I occasionally rinse with water. The residual water definitely changes the flavor and texture of the next wine. This may not always be a negative (I have seen a bit of water bring out flavors of Scotch and Bourbon, so why not wine?), but I'm sure it more often than not does detract from the wine. As already mentioned, the water is not purely neutral, but there are often trace minerals and chemicals in the water which can alter the taste, and the water does significantly dilute the next wine. But the previous wine that was in the glass can also change the flavor of the next wine. So what to do?
One option would be to rinse with water, then season, then take the full pour--and do these steps repeatedly for every wine. At a large tasting, this obviously becomes cumbersome to the point of impossible, so I try to judge what wines would be similar, and go consecutively through a flight without rinsing. Rinse (or hydrate, as mentioned by g-man), then season the glass with the first of the new flight.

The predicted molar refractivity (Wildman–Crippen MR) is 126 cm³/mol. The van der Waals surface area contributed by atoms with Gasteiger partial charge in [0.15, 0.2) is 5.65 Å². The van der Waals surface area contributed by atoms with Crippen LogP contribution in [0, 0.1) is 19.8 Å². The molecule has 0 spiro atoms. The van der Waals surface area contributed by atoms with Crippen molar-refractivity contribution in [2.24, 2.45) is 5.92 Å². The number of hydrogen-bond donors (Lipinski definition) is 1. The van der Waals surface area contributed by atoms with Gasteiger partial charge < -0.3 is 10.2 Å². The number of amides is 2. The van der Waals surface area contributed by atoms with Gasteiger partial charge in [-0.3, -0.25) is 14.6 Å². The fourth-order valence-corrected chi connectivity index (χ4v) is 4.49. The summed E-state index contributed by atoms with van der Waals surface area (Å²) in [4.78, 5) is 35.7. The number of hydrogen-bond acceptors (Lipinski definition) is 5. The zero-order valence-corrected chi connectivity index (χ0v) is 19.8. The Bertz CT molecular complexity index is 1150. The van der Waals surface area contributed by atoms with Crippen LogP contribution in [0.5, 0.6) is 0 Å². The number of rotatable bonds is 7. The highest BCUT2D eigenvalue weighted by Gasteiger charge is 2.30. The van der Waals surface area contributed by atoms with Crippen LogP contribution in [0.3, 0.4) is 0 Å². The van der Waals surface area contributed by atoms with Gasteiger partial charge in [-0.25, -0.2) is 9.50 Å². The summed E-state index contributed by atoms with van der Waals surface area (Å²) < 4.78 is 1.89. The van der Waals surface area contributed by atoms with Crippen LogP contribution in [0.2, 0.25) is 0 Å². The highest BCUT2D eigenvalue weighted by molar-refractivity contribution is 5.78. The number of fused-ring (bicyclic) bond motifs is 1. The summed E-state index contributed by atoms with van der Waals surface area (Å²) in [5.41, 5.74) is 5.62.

Sometimes rinsing is mandatory, especially in the case of a corked or just plain awful wine (remember I frequently taste Michigan wines
), and also in the case of a bunch of sediment in my glass. If it doesn't look like I will get a chance to have my glass seasoned, I will try to dry the inside with a napkin, but that has it's downside, too.
If I'm just drinking for pleasure with friends, I will always just take a small pour of the new wine first to swirl around, before taking the full pour. Sometimes that little blended sip can be quite interesting, too!